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Technical debt

Own your technical debt

Why they won’t let you pay it

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Technical Debt

https://www.sciencedirect.com/science/article/pii/S0167642318301035
https://www.sciencedirect.com/science/article/pii/S0167642318301035

Ward Cunningham first mentioned the technical debt (TD) metaphor in 1992 [Cunningham, 1992]. His definition, “not-quite-right code,” remains the most commonly cited. Still, it has been extended to refer to those internal software development tasks chosen to be delayed, but that run a risk of causing future problems if not done eventually. Thus, it describes the debt that the development team incurs when it opts for an easy or quick approach to implement in the short term, but with a greater possibility of a negative long-term impact.

Debt can refer to any aspect of the software that we know is inappropriate but do not have time to fix at the moment, such as outdated/missing documentation, planned testing that is not executed, overly complex code that needs to be restructured or refactored, and known defects that remain uncorrected.

These immature artifacts result in unexpected delays in carrying out necessary modifications and difficulties meeting the project’s established quality criteria [Spínola et al., 2013] [Zazworka et al., 2013].

Why do you accumulate TD?

Photo by Towfiqu barbhuiya on Unsplash

As software engineers, were not asked to do half-baked stuff. We are asked to do things that work properly. Often, when business and product areas ask us to compromise, they are ok with reducing the scope to fit the budget or schedule before we compromise on quality.

This means that a priori, there is no reason to acquire TD. Most of the TD acquisition I’ve seen in my career was perfectly avoidable. It was acquired because it was the easiest option on the table.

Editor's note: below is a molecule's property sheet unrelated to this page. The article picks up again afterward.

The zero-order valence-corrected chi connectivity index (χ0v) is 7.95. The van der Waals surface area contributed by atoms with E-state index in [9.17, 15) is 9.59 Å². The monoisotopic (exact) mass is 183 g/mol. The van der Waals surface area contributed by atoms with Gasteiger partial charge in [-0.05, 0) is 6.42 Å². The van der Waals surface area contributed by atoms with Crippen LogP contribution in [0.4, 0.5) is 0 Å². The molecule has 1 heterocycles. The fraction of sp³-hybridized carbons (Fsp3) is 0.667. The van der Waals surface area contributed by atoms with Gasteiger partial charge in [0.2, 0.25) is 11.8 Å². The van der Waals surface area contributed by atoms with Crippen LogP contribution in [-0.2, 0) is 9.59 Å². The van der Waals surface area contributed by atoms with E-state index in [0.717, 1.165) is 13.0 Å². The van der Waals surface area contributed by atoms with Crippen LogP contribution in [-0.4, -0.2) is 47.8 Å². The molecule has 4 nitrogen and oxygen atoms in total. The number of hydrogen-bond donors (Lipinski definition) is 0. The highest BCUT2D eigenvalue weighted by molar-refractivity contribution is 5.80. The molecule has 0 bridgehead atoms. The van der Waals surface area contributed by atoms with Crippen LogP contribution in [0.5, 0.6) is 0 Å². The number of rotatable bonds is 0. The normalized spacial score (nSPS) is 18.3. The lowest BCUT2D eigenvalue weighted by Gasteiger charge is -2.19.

Unfortunately, it’s easy to choose this option because the negative consequences are not understood by non-enginers. That sounds obvious, but it’s not. By giving this option you are basically asking other people to decide for you over 2 major issues you are accountable for. More about them in the next section.

Before I talk about them, let me share with you a 2:30 minutes video. It’s a cut from a presentation of a brilliant paper that talks a great deal about security technical debt:

A Passion for Security: Intervening to Help Software Developers.” 43rd International Conference on Software Engineering (ICSE 2021)

In essence, they don’t have the mental model to understand the dangers of TD accumulation to the organization, because it is not their responsibility to do so. So…

Don’t ask others for authorization to do what is part of your job.

As engineers, we are accountable (among other things) for quality and productivity.

Engineering Accountability (part of it)

Quality

Accumulation of TD often causes regression issues. You change one thing that is highly coupled to another when it shouldn't be and this other one breaks. Or you make a change expecting a certain result but you get unexpected results because you can’t understand the code.

Productivity

Stakeholders will expect that your team’s productivity stays constant (if not improve). And they will, at some point, complain about delays and things taking time to be completed or resolved.

Accumulation of TD goes against that and will hinder your team’s performance. I’ve seen that happening first hand. That’s right, I’ve seen a team completely halting production related to a specific component because there was no way to guarantee it would work after more changes, results of 20 years of accumulated TD.

As engineers, we are accountable for quality and productivity. Even more, if you are an engineering manager, like me.

So, reserve the effort necessary to get productivity and quality to the level that is expected and keep it at least stable. The remaining effort can be directed to production. Once it’s stable at the level that is demanded from the team, you can allocate more effort to production.

In other words, every time you offer to acquire technical debt you are, in practical terms, failing your responsibilities to the organization as an engineer.

How and when to compromise

Photo by Sebastian Herrmann on Unsplash

Of course, I recognize there might be lose-lose situations and business must do what it has to do to thrive. That means you will have to concede to business deadlines.

The good news is that deadlines pass, so when you face this situation you must be ready to get an agreement with business and product areas that this debt must be paid because it interferes with your team’s ability to do their job.

But if you already have TD and want to start paying it, check this other post!

Cheers! :-)

If you like this story, hit the clapping hands at the end so I know what you want to read about.

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Peter P. Lupo

Peter P. Lupo

Many management blogs focus on soft skills. This blog is about hard skills! Measurement, indicators, approaches, etc., for Software Engineering Management.

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